Penn State College of Arts and Architecture
Center for the Performing Arts at Penn State

Iranian artist Mahsa Vahdat defies ban to preserve female vocal tradition

By Heather Longley

Beloved among world-music circles for her vocal perfection, Persian classical singer Mahsa Vahdat has been internationally recognized for raising awareness of freedom of expression for the female Iranian musical voice.

In 2010, Vahdat was presented the Freemuse Award based on her defiance of Iranian restrictions on female musicians and her work with American blues musician Mighty Sam McClain. In 2017, an entire chapter—“Silencing Artists: Music Censorship in the Case of Mahsa Vahdat”—was written about the singer in the book Researching Music Censorship. And in 2019, Pittsburgh Mayor Bill Peduto declared September 6, 2019, as “Mahsa Vahdat Day” for her advocation of freedom of expression in music.

Those distinctions might otherwise present a picture of an artist fully enveloped in a culture of resistance. But Vahdat insists she isn’t intentionally political. Her work with experimental chamber ensemble Kronos Quartet on 2004’s Lullabies from the Axis of Evil, and more recently with the concert series The Banned Countries, have been opportunities to preserve the vocal treasure in spite of a ban in Iran against her and the tradition of female vocalists.

In Iran, a woman who sings solo to a mixed audience, in public, or without a veil might be subject to punishment. Vahdat now lives in San Francisco. And while she technically is permitted to sing in her homeland—but only to a female audience—the Iranian native prefers to stay true to her principles.

In the face of Iran’s restrictions on women in the arts, Vahdat’s mission is to share with audiences worldwide her vocal expertise to keep classical Persian singing techniques alive for future generations—and to help bridge cultural divides. She says she hopes that by performing vocal music set to the celebrated medieval Persian poets, such as Hafez and Rumi, that she can present the sense of beauty and humanity to people unfamiliar with Iranian and Middle Eastern culture that get forgotten in times of tension.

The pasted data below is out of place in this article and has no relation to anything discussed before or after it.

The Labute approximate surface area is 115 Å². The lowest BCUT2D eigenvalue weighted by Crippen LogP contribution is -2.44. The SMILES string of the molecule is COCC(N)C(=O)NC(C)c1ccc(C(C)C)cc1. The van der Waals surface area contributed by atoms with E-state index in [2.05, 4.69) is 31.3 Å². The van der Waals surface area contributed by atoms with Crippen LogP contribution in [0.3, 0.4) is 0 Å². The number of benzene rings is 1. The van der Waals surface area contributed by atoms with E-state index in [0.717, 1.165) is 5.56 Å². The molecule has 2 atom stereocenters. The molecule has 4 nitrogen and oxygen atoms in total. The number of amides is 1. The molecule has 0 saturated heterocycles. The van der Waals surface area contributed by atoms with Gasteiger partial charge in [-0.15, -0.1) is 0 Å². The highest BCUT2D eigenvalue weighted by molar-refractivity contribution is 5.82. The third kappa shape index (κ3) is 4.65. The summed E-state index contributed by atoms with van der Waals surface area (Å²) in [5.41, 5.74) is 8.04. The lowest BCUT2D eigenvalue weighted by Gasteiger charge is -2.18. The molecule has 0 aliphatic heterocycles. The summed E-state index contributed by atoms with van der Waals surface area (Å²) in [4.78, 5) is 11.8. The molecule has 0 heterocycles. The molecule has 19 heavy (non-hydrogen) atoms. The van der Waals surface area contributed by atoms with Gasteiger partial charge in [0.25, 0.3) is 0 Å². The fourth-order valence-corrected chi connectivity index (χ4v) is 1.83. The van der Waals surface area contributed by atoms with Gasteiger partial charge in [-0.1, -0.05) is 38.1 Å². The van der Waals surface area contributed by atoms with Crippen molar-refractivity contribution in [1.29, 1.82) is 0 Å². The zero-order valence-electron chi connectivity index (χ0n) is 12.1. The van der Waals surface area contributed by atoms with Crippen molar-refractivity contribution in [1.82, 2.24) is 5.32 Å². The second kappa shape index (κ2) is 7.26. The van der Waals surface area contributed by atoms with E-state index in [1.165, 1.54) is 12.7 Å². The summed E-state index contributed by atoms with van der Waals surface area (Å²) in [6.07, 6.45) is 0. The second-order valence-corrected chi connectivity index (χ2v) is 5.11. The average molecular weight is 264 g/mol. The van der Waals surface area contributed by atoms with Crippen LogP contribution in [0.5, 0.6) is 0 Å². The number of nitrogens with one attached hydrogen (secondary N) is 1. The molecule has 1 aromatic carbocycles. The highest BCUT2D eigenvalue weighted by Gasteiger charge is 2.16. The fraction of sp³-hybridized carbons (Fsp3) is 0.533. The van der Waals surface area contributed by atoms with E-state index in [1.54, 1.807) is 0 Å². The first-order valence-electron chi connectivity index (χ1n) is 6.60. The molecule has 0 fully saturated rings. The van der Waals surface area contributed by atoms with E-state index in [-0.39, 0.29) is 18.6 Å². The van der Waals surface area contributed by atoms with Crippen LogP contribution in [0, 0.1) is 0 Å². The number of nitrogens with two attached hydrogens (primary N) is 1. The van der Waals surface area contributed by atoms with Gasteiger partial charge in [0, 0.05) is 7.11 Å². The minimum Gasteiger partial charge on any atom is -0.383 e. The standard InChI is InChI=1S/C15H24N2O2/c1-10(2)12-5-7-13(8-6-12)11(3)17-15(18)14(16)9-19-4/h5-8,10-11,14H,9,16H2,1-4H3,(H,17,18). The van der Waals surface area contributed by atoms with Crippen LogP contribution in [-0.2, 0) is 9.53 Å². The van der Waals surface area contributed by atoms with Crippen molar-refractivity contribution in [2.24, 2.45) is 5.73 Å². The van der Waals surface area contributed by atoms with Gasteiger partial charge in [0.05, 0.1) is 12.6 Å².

“I think now the task of art is incredibly important, and that it can build a relationship based on dignity and respect,” Vahdat says.

Vahdat will accompany Kronos Quartet at Penn State’s Eisenhower Auditorium at 7:30 p.m. Tuesday, February 18, for Music for Change: The Banned Countries. The program highlights the diversity and humanity behind cultures included in President Donald J. Trump’s 2017 Executive Orders limiting entry from Muslim-majority nations to the United States.

“I think this concert is extremely important, especially now when the politicians try to increase the fear and make people more separated from each other,” Vahdat says.

In an interview with the Center for the Performing Arts at Penn State, Vahdat discusses whether there’s a place for politics in her music and the importance of being open to learning about other cultures.